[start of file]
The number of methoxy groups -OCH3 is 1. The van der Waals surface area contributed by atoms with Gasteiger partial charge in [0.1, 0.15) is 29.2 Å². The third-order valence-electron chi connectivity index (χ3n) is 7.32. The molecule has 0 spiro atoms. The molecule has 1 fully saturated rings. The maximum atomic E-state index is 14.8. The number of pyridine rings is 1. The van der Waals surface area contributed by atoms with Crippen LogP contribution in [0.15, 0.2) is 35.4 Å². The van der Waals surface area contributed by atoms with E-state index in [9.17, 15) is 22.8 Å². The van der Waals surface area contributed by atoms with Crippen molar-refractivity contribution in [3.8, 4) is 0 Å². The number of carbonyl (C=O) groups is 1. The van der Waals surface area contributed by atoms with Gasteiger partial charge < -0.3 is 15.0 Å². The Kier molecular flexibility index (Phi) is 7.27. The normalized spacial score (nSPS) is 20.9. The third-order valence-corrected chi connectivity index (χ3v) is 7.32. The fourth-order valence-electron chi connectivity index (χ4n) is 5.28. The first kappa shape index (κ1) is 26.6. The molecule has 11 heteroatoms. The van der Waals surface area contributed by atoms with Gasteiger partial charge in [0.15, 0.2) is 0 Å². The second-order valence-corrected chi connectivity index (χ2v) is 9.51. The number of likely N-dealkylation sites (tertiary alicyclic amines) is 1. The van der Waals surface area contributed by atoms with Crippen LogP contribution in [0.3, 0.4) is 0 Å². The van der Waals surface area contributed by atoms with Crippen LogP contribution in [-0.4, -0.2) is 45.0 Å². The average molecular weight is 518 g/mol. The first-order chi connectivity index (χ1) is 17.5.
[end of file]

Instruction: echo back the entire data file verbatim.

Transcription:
The number of methoxy groups -OCH3 is 1. The van der Waals surface area contributed by atoms with Gasteiger partial charge in [0.1, 0.15) is 29.2 Å². The third-order valence-electron chi connectivity index (χ3n) is 7.32. The molecule has 0 spiro atoms. The molecule has 1 fully saturated rings. The maximum atomic E-state index is 14.8. The number of pyridine rings is 1. The van der Waals surface area contributed by atoms with Crippen LogP contribution in [0.15, 0.2) is 35.4 Å². The van der Waals surface area contributed by atoms with E-state index in [9.17, 15) is 22.8 Å². The van der Waals surface area contributed by atoms with Crippen molar-refractivity contribution in [3.8, 4) is 0 Å². The number of carbonyl (C=O) groups is 1. The van der Waals surface area contributed by atoms with Gasteiger partial charge < -0.3 is 15.0 Å². The Kier molecular flexibility index (Phi) is 7.27. The normalized spacial score (nSPS) is 20.9. The third-order valence-corrected chi connectivity index (χ3v) is 7.32. The fourth-order valence-electron chi connectivity index (χ4n) is 5.28. The first kappa shape index (κ1) is 26.6. The molecule has 11 heteroatoms. The van der Waals surface area contributed by atoms with Gasteiger partial charge in [0.15, 0.2) is 0 Å². The second-order valence-corrected chi connectivity index (χ2v) is 9.51. The number of likely N-dealkylation sites (tertiary alicyclic amines) is 1. The van der Waals surface area contributed by atoms with Crippen LogP contribution in [0.3, 0.4) is 0 Å². The van der Waals surface area contributed by atoms with Crippen LogP contribution in [-0.4, -0.2) is 45.0 Å². The average molecular weight is 518 g/mol. The first-order chi connectivity index (χ1) is 17.5.